Android Central

What we see here is a perfectly innocent Android game known as Retro Athletics. But, it didn't always go by that moniker. No, sadly it seems the world has officially gone mad, as the title had to be renamed for using the 'brand' of the Olympics summer sporting occasion taking place in the UK this year. 

We're not going into politics, that's not why we're here. But, it's a pretty sad day when the Olympics summer sporting occasion taking place in the UK this year is deemed more as a brand to be infringed upon, than the global event it's meant to be. The point to note here is that should you have previously downloaded the title under its old name, it's probably a good idea to uninstall and download again from the Play Store. Seems that Google pulled the title completely, so should you want to benefit from any future updates you'll need to have this variant. 

Source: Droidgamers, Download: Retro Athletics


Reader comments

Retro Olympics becomes Retro Athletics, still don't mention the Olympics


any word connected to the olympics is trade marked worldwide by the olympic governing body and always has been! you cant have London, 2012, olympics, the rings, etc in any game, app, poster, product or merchandise on sale around the games without prior consent and so its obvious it would be pulled and asked to change.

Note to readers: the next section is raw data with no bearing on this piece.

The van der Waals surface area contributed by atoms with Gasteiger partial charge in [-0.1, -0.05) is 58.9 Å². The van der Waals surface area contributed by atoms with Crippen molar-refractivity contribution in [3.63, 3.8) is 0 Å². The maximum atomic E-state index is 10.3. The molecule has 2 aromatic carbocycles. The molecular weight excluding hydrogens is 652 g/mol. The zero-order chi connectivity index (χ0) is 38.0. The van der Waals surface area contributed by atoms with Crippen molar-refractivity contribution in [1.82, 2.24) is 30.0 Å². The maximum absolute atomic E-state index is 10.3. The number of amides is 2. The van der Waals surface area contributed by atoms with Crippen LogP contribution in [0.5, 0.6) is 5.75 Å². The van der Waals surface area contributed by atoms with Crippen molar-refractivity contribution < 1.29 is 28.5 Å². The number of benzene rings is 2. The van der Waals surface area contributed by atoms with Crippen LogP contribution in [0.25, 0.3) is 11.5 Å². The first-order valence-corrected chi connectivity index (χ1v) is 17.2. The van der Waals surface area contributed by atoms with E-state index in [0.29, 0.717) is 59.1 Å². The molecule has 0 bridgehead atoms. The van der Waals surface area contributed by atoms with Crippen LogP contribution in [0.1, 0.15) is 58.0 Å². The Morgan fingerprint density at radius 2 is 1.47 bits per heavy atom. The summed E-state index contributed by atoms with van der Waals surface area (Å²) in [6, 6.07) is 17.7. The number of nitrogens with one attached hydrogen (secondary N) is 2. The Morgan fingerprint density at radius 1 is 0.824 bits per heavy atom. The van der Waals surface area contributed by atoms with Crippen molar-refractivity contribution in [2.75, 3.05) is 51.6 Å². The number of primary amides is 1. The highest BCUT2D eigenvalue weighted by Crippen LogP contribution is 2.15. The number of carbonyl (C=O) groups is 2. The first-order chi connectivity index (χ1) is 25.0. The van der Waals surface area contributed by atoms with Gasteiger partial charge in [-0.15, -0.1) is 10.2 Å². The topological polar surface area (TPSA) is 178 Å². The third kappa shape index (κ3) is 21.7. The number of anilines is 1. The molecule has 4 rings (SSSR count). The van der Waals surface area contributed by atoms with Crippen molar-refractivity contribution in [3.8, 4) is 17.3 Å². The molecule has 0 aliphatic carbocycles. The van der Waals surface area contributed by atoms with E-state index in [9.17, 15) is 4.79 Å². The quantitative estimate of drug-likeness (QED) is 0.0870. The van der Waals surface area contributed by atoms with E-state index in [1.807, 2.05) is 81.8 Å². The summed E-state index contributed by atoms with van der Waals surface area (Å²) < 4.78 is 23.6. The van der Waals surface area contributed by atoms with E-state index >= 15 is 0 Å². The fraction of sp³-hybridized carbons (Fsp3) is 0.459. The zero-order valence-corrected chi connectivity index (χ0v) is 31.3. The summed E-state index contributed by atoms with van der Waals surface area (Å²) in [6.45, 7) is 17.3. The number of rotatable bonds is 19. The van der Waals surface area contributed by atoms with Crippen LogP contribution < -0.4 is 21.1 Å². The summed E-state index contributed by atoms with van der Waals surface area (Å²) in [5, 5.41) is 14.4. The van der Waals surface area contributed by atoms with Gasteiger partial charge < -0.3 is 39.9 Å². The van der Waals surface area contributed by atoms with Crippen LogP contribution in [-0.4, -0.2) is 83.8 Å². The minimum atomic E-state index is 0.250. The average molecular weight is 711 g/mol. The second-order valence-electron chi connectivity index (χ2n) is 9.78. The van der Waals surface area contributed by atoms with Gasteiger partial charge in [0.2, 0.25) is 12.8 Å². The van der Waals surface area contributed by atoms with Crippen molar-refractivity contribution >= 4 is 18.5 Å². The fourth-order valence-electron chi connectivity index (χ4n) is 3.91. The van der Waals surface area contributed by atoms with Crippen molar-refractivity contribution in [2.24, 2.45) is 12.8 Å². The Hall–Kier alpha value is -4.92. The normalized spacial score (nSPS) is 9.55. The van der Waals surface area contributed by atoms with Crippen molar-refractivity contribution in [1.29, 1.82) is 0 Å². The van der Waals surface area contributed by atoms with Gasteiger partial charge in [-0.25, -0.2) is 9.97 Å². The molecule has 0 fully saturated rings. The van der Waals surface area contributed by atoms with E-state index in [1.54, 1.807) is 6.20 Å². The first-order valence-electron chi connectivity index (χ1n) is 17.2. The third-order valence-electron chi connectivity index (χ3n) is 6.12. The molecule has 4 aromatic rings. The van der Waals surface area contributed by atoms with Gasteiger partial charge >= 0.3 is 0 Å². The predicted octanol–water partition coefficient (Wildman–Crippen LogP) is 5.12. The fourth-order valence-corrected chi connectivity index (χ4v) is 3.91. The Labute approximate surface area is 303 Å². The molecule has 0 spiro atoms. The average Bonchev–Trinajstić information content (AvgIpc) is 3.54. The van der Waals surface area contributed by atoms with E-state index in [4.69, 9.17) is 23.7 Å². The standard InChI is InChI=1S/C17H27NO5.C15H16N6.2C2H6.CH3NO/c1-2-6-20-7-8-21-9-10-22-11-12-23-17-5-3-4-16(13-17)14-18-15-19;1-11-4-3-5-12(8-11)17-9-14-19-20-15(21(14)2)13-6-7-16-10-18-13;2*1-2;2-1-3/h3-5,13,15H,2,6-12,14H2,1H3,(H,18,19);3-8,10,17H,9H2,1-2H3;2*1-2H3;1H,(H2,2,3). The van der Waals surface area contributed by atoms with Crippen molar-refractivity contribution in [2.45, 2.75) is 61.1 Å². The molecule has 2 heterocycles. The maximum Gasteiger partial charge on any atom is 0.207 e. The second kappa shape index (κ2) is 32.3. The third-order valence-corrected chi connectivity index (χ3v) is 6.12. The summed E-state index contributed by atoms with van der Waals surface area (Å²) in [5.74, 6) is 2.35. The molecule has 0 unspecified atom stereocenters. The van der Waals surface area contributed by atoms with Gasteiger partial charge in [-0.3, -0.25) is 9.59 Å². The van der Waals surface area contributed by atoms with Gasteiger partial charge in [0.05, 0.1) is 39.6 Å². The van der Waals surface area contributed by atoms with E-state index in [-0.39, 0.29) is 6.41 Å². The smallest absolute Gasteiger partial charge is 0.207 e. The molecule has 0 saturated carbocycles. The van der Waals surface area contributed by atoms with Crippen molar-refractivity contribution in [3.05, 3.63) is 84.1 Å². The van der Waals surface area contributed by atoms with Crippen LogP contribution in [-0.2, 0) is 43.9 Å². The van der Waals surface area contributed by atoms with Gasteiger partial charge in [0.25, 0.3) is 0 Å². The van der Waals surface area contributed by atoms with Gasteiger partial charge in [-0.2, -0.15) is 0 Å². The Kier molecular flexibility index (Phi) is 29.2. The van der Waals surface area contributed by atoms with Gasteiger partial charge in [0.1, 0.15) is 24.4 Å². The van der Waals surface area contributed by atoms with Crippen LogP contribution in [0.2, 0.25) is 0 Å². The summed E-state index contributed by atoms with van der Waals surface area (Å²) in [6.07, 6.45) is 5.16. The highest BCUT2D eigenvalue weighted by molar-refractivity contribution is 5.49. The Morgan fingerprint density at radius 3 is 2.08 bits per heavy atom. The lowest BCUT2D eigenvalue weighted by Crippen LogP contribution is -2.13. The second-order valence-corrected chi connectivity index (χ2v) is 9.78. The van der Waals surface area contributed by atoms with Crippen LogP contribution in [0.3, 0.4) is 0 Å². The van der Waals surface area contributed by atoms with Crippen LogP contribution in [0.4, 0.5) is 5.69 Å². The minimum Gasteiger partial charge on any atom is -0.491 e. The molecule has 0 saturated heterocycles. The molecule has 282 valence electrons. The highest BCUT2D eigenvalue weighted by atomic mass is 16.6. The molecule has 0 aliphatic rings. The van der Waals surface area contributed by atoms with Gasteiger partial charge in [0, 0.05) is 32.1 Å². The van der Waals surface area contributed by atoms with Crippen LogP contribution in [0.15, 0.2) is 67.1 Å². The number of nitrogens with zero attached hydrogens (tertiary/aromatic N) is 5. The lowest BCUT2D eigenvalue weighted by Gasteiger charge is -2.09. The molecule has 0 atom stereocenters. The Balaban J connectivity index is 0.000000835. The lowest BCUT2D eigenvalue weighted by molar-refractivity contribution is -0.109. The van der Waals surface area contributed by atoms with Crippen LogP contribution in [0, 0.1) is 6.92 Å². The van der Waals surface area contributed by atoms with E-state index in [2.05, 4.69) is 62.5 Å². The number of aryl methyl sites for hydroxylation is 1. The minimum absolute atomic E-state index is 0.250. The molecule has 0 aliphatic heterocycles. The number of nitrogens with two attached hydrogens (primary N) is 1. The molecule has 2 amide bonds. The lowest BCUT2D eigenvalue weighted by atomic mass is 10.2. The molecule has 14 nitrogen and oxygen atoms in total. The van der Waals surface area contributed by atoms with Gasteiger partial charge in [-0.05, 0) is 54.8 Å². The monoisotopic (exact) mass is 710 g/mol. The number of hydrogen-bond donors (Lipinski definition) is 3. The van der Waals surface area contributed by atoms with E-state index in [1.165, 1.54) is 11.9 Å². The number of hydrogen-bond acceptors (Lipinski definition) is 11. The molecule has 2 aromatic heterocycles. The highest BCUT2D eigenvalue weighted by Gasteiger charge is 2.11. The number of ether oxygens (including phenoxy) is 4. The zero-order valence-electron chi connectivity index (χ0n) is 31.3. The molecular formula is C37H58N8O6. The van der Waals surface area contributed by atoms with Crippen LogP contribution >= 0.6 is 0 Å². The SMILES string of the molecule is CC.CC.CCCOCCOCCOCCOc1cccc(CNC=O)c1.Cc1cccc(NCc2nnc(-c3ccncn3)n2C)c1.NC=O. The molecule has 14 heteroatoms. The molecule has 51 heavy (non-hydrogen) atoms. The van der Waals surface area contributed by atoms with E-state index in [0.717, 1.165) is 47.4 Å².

whats the problem...

Apple Created the Olympics along with slide to unlock, touching multiple points on a screen, and electricity. Starting at the end of this year any android phone to use electricity to power it will be subject to lawsuits...

I'm starting my own business to sell people things on the Web. Planning to call it "Android Central Gadgets ." Based on this article I will assume that's ok with you guys.

I'm fairly sure the commercialized money grubbers at the IOC did not invent, coin, or otherwise influence the word "olympics". Hold on, let me check... ...
1590–1600; < Latin Olympicus of Olympus, of Olympia < Greek Olympikós. See Olympus, -ic

Yep, I was right. I'm pretty sure the copyright office didn't exist in or prior to 1600.

Had the game used the rings or some other direct reference to the official o-word games, then perhaps this had merit. I fail to see how it was attempting to gain from any official branding. The game was simply using the word in it's ancient context.

Is this some kind of joke? Dont mention the Olympics...
Sorry I'm from another country...

Tnks in advance!

Try a little research. The Olympic "trademark" is actually specific statutory protection passed by Congress in 1950. In the US the rights to its use belong to the USIOC. Other countries have similar laws. This is important especially in the US since the government doesn't fund the Olympics team like other countries do. USIOC is pretty good about allowing its use by educational, charitable, and educational groups like the "Special Olympics" and "Science Olympiad" etc., but you DO need to get their permission

I'm British and at the moment we've got the brand police threatening action against people all over the UK. We're making light of it, we're an Android site after all. Not CNN